Hint #5October 17, 2011

Capture the monkey

The first Emacsrookie article was about Remember, an Emacs built in package to create new tasks on the fly. There I promised to write a new article about how to do the same in a more recent way, with Capture.

I will show now how to use Capture, the way how Org Mode handles capturing new tasks on the fly. Capture is highly inspired by the Remember package and I recommend to switch to it if you still use Remember.

But why it's so great? It's really easy to use, it's built in Org Mode and it brings powerful abilities to create and customize new task templates.

Let's check it out!

Here's how to use it

Org Mode ships in with Emacs. But if you like to get a more recent version of Org Mode, please check the install section in the Org Mode manual.

To create your first task, you have to define a default file in which the task should be added.

Just leave the path to the file in the following variable:

(setq org-default-notes-file (concat org-directory "/tasks.org"))

Done, now you're ready to go!

Org Mode gives you the function org-capture to open the *Org select* buffer. At first, you just have three points to choose from, create a new task item, open customize (for create new Capture templates) or quit the buffer.

You should create a new task item at the outset, to get a feeling how it works. You shouldn't have any problems to create a task, it's very self-explinatory.

Maybe at this point you ask yourself what's about this Capture template stuff you read about in the *Org select* buffer.

Let's see what this template stuff is all about.

Templates

Capture gives you the ability to create your own templates for new task items. You just have to define a list for each of your templates and assign them to the org-capture-templates variable.

(setq org-capture-templates
      '(("t" "Todo" entry (file+headline "~/org/tasks.org" "Tasks")
             "* TODO %?\n  %t")))

Ok, let's see what kind of a template we have defined. When you create a template, you need to set the following items in the list:

Item value Description
keys A string which is used as a key for the template selection.
description The description of the template.
type The type of a new item.
target The specification where the new item should be placed.
template The template for creating the capture item.
properties Additional properties.

Check the manuel for detailed information.

Capture has some nice template expansion and you should read through the list.

In the above template definition I just used %? and %t. I mostly use them because I'm not a fancy boy. %? means that after completing the template, the cursor will be positioned there. And the %t is a simple date only timestamp which I use because I want that my new TODO item will be shown up in the agenda view of Org Mode.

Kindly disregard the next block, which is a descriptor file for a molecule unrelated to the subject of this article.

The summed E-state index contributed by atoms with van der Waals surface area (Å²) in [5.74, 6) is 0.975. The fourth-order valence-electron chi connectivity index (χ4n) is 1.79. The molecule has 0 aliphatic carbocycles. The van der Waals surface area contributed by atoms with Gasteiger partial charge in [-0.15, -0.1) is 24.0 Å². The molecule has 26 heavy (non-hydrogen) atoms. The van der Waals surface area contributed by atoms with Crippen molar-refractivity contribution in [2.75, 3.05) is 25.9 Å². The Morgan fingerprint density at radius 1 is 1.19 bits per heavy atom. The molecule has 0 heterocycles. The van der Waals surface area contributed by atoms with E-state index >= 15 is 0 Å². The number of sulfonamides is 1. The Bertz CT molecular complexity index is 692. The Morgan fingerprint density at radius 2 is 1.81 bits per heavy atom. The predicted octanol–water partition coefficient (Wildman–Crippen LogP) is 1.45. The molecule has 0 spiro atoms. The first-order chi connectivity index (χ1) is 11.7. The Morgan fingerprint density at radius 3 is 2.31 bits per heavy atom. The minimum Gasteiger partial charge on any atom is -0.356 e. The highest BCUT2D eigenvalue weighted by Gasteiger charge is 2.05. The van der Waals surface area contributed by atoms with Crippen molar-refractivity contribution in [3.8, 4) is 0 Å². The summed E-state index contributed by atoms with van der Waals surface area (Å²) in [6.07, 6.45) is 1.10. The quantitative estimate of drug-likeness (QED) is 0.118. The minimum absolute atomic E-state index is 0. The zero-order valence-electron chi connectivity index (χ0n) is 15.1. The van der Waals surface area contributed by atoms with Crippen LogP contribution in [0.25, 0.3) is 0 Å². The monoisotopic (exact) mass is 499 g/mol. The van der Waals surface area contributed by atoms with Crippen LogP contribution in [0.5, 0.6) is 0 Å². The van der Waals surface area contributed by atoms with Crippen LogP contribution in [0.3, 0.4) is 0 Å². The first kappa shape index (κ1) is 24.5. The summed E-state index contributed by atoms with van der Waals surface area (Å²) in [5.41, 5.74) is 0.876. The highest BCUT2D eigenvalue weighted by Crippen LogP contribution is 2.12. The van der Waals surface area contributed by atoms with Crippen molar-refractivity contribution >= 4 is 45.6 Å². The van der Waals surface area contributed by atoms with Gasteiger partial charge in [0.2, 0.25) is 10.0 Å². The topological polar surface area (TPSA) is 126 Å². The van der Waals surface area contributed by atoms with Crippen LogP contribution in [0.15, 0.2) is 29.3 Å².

Let's define a new keybinding to your new Capture template, so you don’t have to go through the selecting process when you want to create a new task item:

(define-key global-map "C-c t"
  (lambda () (interactive) (org-capture nil "t")))

So now you could create a new task item with C-c t without going trough the template selection.

Some customization

I use Org Mode for a lot of things, also these article are written in Org mode. I manage also all my project with it, and because I have to switch between them through the day, I have written some code to create new items for a specific project on the fly.

First a variable which holds the path to the projects org files:

(defvar custom--org-project-file-path
  "~/org/projects/")

Second I defined a method who returns all the files which are in the org projects path:

(defun custom-org-project-files
  (directory-files custom--org-project-file-path nil "\\.org$"))

Then I created a method which prompts for one of my project org files and I used the completing-read function to get a nice file completing on my org project files:

(defun custom-org-project-chooser ()
  (let ((completing-read-func (if (null ido-mode)
                                  'completing-read
                                'ido-completing-read)))
    (setq project-file
          (funcall completing-read-func
                   "Project: "
                   (custom-org-project-files)
                   nil
                   t))))

You can see in the code example above that I decided to use the function ido-completing-read instead of completing-read if ido-mode available. (Check out ido-mode for further informations.)

After that I put my custom-org-project-chooser function in a helper function where I define in which file the new task item should be placed and where in the file the task should be positioned.

I used in the re-search-forward function with a speficied regulary expression to find the position in the file where I want to put the task.

In my case I always put it after the project title header (like: * My Project).

(defun custom-org-project-file ()
  (find-file (concat custom--org-project-file-path (custom-org-projects-chooser)))
  (goto-char (point-min))
  (re-search-forward "^\*\s*.+\n" nil t)
  (newline 1))

At last I created a Capture template from the type function which calls my custom-org-project-file function when a new project item will be created:

(setq org-capture-templates
      '(("p" "Project Todo Files" entry (function custom-org-project-file)
         "** TODO %?\n  %T")))

Thats it! Bind this Capture template call to a key you like and you're ready to go and create your own project tasks on the fly.

You find the whole source in my emacs configs repository.

Summary

If you like to manage your task through the day I really recommend Capture and all his capabilites. Check the Capture manual out and get yourself a better overview.

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